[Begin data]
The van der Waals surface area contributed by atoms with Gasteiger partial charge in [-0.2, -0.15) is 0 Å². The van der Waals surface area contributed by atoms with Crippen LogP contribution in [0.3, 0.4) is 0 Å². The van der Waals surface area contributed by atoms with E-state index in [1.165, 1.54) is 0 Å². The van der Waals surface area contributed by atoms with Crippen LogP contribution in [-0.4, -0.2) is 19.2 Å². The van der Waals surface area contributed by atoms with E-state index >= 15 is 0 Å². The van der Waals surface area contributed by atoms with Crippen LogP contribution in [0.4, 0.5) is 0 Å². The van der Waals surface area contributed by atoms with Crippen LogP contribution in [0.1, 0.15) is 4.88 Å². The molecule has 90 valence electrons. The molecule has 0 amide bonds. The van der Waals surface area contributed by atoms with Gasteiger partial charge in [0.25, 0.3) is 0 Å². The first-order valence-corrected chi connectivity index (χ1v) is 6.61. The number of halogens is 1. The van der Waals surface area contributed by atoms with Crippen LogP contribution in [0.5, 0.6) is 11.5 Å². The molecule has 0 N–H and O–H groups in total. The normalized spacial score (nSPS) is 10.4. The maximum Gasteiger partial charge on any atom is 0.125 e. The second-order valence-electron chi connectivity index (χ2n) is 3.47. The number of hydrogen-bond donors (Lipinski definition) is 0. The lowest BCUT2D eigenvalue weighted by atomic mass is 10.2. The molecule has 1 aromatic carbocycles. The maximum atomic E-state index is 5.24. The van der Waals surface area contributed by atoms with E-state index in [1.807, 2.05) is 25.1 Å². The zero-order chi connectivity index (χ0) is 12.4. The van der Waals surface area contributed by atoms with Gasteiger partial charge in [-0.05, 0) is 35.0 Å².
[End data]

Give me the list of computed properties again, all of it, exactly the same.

The van der Waals surface area contributed by atoms with Gasteiger partial charge in [-0.2, -0.15) is 0 Å². The van der Waals surface area contributed by atoms with Crippen LogP contribution in [0.3, 0.4) is 0 Å². The van der Waals surface area contributed by atoms with E-state index in [1.165, 1.54) is 0 Å². The van der Waals surface area contributed by atoms with Crippen LogP contribution in [-0.4, -0.2) is 19.2 Å². The van der Waals surface area contributed by atoms with E-state index >= 15 is 0 Å². The van der Waals surface area contributed by atoms with Crippen LogP contribution in [0.4, 0.5) is 0 Å². The van der Waals surface area contributed by atoms with Crippen LogP contribution in [0.1, 0.15) is 4.88 Å². The molecule has 90 valence electrons. The molecule has 0 amide bonds. The van der Waals surface area contributed by atoms with Gasteiger partial charge in [0.25, 0.3) is 0 Å². The first-order valence-corrected chi connectivity index (χ1v) is 6.61. The number of halogens is 1. The van der Waals surface area contributed by atoms with Crippen LogP contribution in [0.5, 0.6) is 11.5 Å². The molecule has 0 N–H and O–H groups in total. The normalized spacial score (nSPS) is 10.4. The maximum Gasteiger partial charge on any atom is 0.125 e. The second-order valence-electron chi connectivity index (χ2n) is 3.47. The number of hydrogen-bond donors (Lipinski definition) is 0. The lowest BCUT2D eigenvalue weighted by atomic mass is 10.2. The molecule has 1 aromatic carbocycles. The maximum atomic E-state index is 5.24. The van der Waals surface area contributed by atoms with E-state index in [1.807, 2.05) is 25.1 Å². The zero-order chi connectivity index (χ0) is 12.4. The van der Waals surface area contributed by atoms with Gasteiger partial charge in [-0.05, 0) is 35.0 Å².